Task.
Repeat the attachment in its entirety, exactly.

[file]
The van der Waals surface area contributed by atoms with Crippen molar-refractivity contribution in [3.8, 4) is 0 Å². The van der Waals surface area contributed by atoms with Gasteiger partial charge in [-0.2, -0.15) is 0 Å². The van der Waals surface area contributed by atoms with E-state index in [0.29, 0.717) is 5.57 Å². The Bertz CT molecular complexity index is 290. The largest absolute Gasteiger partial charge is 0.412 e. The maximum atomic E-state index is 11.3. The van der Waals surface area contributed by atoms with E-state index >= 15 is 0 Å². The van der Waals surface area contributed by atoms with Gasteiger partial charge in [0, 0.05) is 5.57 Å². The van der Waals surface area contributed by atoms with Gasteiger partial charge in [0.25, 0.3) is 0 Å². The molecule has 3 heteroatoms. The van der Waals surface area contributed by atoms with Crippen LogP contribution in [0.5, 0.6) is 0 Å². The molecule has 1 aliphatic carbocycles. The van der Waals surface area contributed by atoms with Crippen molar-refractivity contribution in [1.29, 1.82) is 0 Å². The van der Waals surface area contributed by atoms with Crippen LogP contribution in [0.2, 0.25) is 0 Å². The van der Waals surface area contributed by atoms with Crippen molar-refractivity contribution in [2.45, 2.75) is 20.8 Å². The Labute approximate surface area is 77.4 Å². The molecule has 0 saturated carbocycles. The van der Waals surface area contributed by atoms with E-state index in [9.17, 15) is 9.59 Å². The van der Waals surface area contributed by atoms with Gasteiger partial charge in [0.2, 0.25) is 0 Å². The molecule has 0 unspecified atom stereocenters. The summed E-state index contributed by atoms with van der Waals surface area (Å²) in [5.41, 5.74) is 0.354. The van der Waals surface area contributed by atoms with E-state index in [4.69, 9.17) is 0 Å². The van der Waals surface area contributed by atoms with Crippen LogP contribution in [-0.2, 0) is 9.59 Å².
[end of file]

The van der Waals surface area contributed by atoms with Crippen molar-refractivity contribution in [3.8, 4) is 0 Å². The van der Waals surface area contributed by atoms with Gasteiger partial charge in [-0.2, -0.15) is 0 Å². The van der Waals surface area contributed by atoms with E-state index in [0.29, 0.717) is 5.57 Å². The Bertz CT molecular complexity index is 290. The largest absolute Gasteiger partial charge is 0.412 e. The maximum atomic E-state index is 11.3. The van der Waals surface area contributed by atoms with E-state index >= 15 is 0 Å². The van der Waals surface area contributed by atoms with Gasteiger partial charge in [0, 0.05) is 5.57 Å². The van der Waals surface area contributed by atoms with Gasteiger partial charge in [0.25, 0.3) is 0 Å². The molecule has 3 heteroatoms. The van der Waals surface area contributed by atoms with Crippen LogP contribution in [0.5, 0.6) is 0 Å². The molecule has 1 aliphatic carbocycles. The van der Waals surface area contributed by atoms with Crippen molar-refractivity contribution in [1.29, 1.82) is 0 Å². The van der Waals surface area contributed by atoms with Crippen LogP contribution in [0.2, 0.25) is 0 Å². The van der Waals surface area contributed by atoms with Crippen molar-refractivity contribution in [2.45, 2.75) is 20.8 Å². The Labute approximate surface area is 77.4 Å². The molecule has 0 saturated carbocycles. The van der Waals surface area contributed by atoms with E-state index in [9.17, 15) is 9.59 Å². The van der Waals surface area contributed by atoms with Gasteiger partial charge in [0.2, 0.25) is 0 Å². The molecule has 0 unspecified atom stereocenters. The summed E-state index contributed by atoms with van der Waals surface area (Å²) in [5.41, 5.74) is 0.354. The van der Waals surface area contributed by atoms with E-state index in [4.69, 9.17) is 0 Å². The van der Waals surface area contributed by atoms with Crippen LogP contribution in [-0.2, 0) is 9.59 Å².